Goop, the wellness brand founded by Gwenyth Paltrow, sent home its summit attendees with bags full of freebies worth more than than $2,000, but experts claim the products aren’t worth the high price tag and could be ‘useless.’
Last month, the brand hosted its annual In Goop Health wellness summit at the company’s headquarters in Santa Monica, California – an event that cost $1,200 for one-day access and up to $4,000 for a ‘weekender pass.’
At the close of the summit, which included an ‘Ask Me Anything’ session with the founder herself, Goop sent the 130 participants home with goody bags filled with supplements, pubic hair oil, an anti-aging serum worth hundreds of dollars and biodegradable doggy bags.
All-in, the swag bag is estimated to be worth more than $2,200.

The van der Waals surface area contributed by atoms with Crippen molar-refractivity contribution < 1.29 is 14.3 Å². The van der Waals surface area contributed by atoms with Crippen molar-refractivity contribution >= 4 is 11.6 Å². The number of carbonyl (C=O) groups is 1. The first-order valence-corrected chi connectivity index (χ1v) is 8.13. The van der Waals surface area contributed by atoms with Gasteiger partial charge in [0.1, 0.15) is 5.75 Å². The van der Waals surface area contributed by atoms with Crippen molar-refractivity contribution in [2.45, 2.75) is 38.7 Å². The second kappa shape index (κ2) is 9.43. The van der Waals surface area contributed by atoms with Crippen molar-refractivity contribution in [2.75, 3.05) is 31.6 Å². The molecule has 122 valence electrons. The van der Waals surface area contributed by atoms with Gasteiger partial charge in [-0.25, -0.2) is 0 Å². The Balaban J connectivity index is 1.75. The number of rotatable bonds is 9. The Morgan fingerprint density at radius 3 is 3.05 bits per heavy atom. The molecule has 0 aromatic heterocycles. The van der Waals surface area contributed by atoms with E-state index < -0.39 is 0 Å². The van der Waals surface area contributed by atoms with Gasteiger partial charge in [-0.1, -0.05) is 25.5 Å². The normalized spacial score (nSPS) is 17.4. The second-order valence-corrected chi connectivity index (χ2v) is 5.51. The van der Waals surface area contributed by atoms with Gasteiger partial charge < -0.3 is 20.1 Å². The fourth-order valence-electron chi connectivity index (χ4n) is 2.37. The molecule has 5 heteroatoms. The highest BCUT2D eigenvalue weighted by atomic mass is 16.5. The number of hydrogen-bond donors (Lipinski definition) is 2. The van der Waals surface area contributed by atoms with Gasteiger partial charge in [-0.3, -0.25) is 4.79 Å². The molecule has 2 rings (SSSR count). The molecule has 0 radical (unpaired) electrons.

However, despite their high price tag, experts told DailyMail.com most of the products aren’t worth it.
As part of the take-home haul, a vitamin spray promises up to three times the daily recommended intake of vitamin C, a blend of essential oils claims to ‘soften and condition’ pubic hair, and a plant-based lubricant costs twice as much as alternatives.
But dietitians and doctors called the products ‘useless’ and warned of undesirable side effects.
At her wellness retreat earlier last month, actress and influencer Gwenyth Paltrow gave away gift bags worth more $2,200
A two-ounce vitamin C and zinc spray, Zinc Up spray, made by online supplement retailer nbpure, claims it provides ‘daily immune support that packs a punch’ with its 50 milligrams of Vitamin C and 5 milligrams of zinc in each five-spray serving.
Labeling on the bottle, which goes for $17, indicates people can do five sprays three to five times a day, totaling up to 250 milligrams of vitamin C and 25 milligrams of zinc.
This is more than three times the recommended serving size of 75 milligrams of vitamin C and over twice the recommended amount of zinc, which is eight milligrams for women and 11 milligrams for men.